In just two films it’s abundantly clear that director William Oldroyd has an interest, and more importantly, a talent for telling stories that feature formidable female performances. His debut feature, the steamy period drama Lady Macbeth, boasts one of Florence Pugh’s earliest and best performances to date. And now with his second film, the psychological thriller Eileen, he’s showcasing not one, but two more fantastic female turns. Starring Thomasin McKenzie and Anne Hathaway, his sophomore feature is a twisted 60s-set thriller that sees both leading actors seriously impress.
McKenzie plays the film’s eponymous protagonist, a shy and well-mannered woman living in Boston and employed at a local prison. When not at work she cares for her abusive and alcoholic father, Jim (Shea Whigham), the town’s former chief of police. Confined to this unforgiving existence, Eileen is deeply unsatisfied with her life, that is until Hathaway’s glamorous psychologist, Rebecca, gets a job at the same prison. Immediately enamoured, Eileen is inexplicably drawn to her new colleague and the pair begin to become close, but at what cost?
Adapted from Ottessa Moshfegh’s award-winning novel of the same name, Eileen presents audiences with an intriguing fusion of genres. Eileen’s troublesome home-life has all the makings of an emotional family drama, but the almost celebrity-like arrival of Rebecca affords the film an unmistakable air of romance too. As both dramatic and romantic elements seductively unfold, they too shine light on the screenplay’s darker details. Consistently delivered in a fashion set to stun and shock its audience – and enhanced even more so by the rich and melodramatic compositions of Richard Reed Parry – Eileen possesses a truly rare unpredictability, making it a genuine thrill to watch.
Admittedly, this thrill doesn’t come straight away. But as soon as Hathaway graces the screen with her imposing presence, the film becomes utterly mesmerising. There’s a real magnetism to Hathaway here, one that feels reminiscent of Cate Blanchett in Todd Haynes’ Carol. The allure that she exudes so naturally makes Eileen’s fascination with Rebecca effortlessly understandable. There’s an additional edge to her character and performance though; she feels mysterious and dangerous, with Hathaway committing to these further facets of the character’s personality with campery of the highest order.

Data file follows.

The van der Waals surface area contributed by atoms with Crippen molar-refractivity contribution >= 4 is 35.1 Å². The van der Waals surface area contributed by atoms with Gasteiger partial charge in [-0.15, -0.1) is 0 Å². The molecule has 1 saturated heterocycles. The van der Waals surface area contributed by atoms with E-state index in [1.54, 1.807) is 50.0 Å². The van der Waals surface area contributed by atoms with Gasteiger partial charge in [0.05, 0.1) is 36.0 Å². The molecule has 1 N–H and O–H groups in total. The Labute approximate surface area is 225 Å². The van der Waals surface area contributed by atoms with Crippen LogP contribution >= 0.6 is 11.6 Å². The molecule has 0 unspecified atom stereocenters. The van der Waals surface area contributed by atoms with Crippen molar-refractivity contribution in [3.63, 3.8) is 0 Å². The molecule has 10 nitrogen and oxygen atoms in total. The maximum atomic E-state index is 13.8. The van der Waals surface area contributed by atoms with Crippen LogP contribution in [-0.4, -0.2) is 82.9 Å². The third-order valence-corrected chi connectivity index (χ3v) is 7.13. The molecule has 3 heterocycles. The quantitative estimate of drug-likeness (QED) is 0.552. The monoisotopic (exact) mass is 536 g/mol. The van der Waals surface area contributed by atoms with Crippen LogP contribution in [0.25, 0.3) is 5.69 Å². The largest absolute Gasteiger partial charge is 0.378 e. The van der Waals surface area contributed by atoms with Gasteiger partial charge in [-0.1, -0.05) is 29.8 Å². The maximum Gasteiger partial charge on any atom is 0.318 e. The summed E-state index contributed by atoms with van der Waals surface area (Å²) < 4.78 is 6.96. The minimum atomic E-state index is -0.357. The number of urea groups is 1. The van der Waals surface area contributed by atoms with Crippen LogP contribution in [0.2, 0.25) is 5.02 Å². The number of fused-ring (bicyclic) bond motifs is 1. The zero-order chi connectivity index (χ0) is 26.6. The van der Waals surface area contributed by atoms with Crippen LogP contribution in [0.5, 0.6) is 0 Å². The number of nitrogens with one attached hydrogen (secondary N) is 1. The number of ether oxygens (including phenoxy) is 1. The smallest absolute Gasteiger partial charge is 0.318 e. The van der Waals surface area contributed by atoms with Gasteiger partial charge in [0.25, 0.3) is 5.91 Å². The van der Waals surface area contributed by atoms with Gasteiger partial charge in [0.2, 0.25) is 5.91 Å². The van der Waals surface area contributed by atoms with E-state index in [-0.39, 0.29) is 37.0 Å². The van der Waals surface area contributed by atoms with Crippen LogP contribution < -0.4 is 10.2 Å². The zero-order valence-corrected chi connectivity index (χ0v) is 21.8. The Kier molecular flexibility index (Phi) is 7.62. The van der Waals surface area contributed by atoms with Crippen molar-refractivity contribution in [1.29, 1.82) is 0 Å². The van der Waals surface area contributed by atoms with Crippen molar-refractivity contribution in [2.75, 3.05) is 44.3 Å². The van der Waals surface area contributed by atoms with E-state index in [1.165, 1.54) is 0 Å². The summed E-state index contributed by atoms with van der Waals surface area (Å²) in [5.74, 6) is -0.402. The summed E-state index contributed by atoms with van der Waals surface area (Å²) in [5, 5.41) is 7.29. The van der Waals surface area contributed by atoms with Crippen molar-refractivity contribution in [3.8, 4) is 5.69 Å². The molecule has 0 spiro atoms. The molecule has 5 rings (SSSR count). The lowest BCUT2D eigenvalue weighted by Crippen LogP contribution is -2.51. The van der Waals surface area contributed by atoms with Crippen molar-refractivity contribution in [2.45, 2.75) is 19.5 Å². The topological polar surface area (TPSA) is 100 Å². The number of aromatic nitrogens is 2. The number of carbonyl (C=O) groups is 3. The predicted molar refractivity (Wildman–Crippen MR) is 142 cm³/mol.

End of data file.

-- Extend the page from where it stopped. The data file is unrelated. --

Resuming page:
It would be reasonable to expect her work here to overshadow her younger co-star, but McKenzie absolutely holds her own, and might just deliver the best work of her career so far. Her confidence is captivating, and the chemistry that she’s able to conjure with Hathaway is essential for creating the film’s compelling central dynamic. It’s no surprise, then, that Eileen’s best scenes are when the duo share the screen. Their flirtatious interactions and deepening connection forge a romantic tension that’s wildly intoxicating. Yet, Mckenzie brings enough gravitas and individuality to her own role – one that sees a young woman powerfully embrace her agency – to ensure that audience’s will remember this is Eileen’s story, not Rebecca’s.
However, despite the undeniably enthralling double act at its core, when Eileen and Rebecca aren’t together the hold that their enchanting relationship has over the film isn’t just as strong. And unfortunately, these more isolated moments ultimately expose some of Eileen’s shortcomings. The most pressing of which being a structure and pace – including a rather abrupt ending – that somewhat undermines the important development of its narrative and main character.
For all of its shocks and surprises, of which there are many, Eileen’s cruellest twist is that it leaves you wanting just slightly more.
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William Oldroyd’s shocking and seductive sophomore feature somewhat struggles with its pace and structure, but dazzling performances from Thomasin McKenzie and Anne Hathaway ensure that Eileen remains an enthralling watch.
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